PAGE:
Drivers for the use of autonomous technologies in the maritime business are cost savings, increased safety and sustainability. The presentation will focus on introducing an example of the business case for increased automation, based on a study initiated by One Sea. The presentation will also discuss the global standardization efforts to further increase automation in maritime logistics chains.
Data, Connectivity and Cybersecurity
Cyber-Security and Maritime Autonomy
Jake Rigby Research & development lead BMT UK
Jacques-Antoine Portal Cyber consultant BMT UK
Maritime Autonomous Navigation is developing rapidly which raises unique security challenges. It requires a wide range of technologies, from very reliable positioning systems to fast machine learning algorithms. Cyber-Security must be at the centre of this technological innovation to ensure its viability. Thankfully, concepts borrowed from autonomous driving such as “Public Key Infrastructure” and “Cryptographic Agility” can be used to ensure the integrity of the surplus data required by ships to navigate autonomously. Furthermore, Cyber-Security elements from traditional IT systems such as “Trust Platform Modules” could be extended to secure the mix of complex software and hardware.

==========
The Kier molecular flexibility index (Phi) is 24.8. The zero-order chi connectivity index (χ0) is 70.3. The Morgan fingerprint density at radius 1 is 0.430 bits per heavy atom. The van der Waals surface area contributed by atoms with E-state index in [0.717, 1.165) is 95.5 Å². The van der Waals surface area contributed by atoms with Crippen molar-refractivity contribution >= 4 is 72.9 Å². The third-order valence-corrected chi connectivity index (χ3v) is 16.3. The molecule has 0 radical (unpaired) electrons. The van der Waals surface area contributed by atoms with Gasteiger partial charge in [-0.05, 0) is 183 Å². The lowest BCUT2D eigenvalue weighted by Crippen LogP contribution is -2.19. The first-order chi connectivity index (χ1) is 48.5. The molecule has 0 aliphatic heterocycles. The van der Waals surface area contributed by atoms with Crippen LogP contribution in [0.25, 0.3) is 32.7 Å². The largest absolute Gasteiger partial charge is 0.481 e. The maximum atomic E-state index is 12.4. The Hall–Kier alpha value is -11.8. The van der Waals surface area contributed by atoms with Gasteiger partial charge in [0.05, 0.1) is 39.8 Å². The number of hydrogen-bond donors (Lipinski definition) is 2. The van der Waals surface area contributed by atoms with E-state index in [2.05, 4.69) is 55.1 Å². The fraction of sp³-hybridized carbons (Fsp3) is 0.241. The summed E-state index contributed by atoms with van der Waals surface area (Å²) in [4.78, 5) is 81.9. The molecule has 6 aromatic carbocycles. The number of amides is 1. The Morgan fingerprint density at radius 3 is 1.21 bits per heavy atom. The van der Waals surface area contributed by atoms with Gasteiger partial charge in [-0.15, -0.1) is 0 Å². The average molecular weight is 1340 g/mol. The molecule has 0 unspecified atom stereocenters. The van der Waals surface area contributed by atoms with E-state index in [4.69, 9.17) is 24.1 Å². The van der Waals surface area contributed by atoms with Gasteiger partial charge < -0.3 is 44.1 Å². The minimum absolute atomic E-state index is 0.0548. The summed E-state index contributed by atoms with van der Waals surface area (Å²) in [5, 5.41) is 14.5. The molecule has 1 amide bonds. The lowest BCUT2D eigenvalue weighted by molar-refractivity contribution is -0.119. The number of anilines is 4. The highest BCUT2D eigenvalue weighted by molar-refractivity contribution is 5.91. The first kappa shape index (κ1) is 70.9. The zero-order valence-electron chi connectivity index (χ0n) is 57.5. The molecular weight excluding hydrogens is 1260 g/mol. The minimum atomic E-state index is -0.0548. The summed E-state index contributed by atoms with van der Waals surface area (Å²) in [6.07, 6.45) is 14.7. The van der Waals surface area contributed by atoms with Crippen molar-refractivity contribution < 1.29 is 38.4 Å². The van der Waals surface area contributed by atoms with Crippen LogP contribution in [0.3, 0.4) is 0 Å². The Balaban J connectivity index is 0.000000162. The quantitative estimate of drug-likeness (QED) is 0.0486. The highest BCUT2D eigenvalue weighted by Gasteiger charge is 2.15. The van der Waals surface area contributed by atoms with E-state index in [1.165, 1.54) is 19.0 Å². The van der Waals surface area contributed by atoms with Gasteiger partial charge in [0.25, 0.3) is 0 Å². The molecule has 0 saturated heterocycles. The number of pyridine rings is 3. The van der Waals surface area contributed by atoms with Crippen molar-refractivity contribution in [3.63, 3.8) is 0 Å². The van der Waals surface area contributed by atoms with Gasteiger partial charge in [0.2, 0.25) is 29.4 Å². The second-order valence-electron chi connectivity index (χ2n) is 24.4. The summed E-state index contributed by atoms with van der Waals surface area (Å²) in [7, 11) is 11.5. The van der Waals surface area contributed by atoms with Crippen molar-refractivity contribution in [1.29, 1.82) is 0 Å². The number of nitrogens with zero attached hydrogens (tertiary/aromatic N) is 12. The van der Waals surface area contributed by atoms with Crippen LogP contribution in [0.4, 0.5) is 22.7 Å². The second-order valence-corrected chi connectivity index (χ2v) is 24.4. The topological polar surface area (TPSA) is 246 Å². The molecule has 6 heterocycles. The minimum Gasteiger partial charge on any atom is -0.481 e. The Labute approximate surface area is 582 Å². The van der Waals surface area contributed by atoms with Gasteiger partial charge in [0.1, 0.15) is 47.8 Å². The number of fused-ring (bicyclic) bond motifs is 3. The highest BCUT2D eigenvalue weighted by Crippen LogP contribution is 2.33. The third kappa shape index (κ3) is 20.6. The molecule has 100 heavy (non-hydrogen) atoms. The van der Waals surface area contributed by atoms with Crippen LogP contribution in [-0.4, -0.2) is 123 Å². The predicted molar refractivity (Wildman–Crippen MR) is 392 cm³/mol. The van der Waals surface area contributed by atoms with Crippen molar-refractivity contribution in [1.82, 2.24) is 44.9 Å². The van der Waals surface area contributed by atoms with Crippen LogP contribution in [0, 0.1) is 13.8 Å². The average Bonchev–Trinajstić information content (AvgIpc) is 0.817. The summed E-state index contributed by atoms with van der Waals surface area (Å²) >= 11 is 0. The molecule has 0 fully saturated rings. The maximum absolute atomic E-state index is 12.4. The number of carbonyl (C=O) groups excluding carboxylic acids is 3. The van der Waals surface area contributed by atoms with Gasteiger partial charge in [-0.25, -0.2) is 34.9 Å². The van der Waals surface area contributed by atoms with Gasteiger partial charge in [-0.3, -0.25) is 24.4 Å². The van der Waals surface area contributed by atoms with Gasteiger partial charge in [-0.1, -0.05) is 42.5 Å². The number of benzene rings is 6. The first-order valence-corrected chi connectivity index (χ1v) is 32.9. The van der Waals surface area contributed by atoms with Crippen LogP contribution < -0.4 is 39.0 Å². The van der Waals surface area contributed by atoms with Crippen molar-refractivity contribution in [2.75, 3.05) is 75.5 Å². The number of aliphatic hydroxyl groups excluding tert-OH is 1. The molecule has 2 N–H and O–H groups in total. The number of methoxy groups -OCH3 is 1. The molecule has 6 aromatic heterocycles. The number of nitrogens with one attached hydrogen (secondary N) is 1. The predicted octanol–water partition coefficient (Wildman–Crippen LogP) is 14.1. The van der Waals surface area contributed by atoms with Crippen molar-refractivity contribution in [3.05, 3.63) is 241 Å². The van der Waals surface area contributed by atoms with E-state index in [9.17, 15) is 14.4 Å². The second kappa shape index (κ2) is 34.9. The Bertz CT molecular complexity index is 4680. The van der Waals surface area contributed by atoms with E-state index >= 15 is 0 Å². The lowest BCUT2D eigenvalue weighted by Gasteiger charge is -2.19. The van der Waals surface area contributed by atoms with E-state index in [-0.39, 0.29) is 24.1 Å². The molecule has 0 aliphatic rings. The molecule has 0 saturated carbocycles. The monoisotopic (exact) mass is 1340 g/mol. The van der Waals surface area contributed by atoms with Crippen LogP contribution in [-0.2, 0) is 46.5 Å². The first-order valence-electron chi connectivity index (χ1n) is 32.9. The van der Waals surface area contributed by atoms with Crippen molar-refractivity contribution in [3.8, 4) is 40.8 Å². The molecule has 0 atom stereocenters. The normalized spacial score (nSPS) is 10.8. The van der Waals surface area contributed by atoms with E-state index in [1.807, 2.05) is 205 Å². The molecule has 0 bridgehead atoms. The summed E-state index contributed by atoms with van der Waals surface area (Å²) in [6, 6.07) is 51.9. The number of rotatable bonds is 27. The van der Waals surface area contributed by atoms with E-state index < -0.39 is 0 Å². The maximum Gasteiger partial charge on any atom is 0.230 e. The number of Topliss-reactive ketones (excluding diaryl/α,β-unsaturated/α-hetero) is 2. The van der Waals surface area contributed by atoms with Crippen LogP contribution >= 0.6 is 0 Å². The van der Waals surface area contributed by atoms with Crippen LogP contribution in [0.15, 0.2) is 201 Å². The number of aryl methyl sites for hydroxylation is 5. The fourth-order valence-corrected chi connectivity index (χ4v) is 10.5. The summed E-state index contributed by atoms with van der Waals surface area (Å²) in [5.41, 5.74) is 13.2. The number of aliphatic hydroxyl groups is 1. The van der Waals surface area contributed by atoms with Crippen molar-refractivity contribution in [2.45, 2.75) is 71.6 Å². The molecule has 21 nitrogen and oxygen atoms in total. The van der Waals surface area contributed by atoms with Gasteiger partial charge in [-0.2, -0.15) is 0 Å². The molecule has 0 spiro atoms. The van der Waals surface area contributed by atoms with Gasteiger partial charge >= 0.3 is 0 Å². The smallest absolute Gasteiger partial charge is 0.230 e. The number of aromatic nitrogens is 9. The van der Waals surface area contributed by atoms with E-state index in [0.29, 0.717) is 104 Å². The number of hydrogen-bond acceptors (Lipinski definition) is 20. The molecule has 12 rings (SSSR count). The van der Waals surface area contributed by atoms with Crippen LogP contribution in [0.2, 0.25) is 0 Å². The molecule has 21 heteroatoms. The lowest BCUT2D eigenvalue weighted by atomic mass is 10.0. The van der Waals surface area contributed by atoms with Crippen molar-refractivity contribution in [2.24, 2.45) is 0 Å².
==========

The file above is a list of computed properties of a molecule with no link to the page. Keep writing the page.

The elephant in the room: data standardization
Giampiero Soncini CEO IB - Influencing Business Cyprus
Digitization, a must for unmanned ships, cannot happen without setting different types of standards. It has taken 20 years to adopt a common standard for ECDIS; perhaps on MASS it could take less time if people start talking about the issues before it's too late.
Digital awareness is the future of navigation
Jacob Ruytenbeek CEO SailPlan USA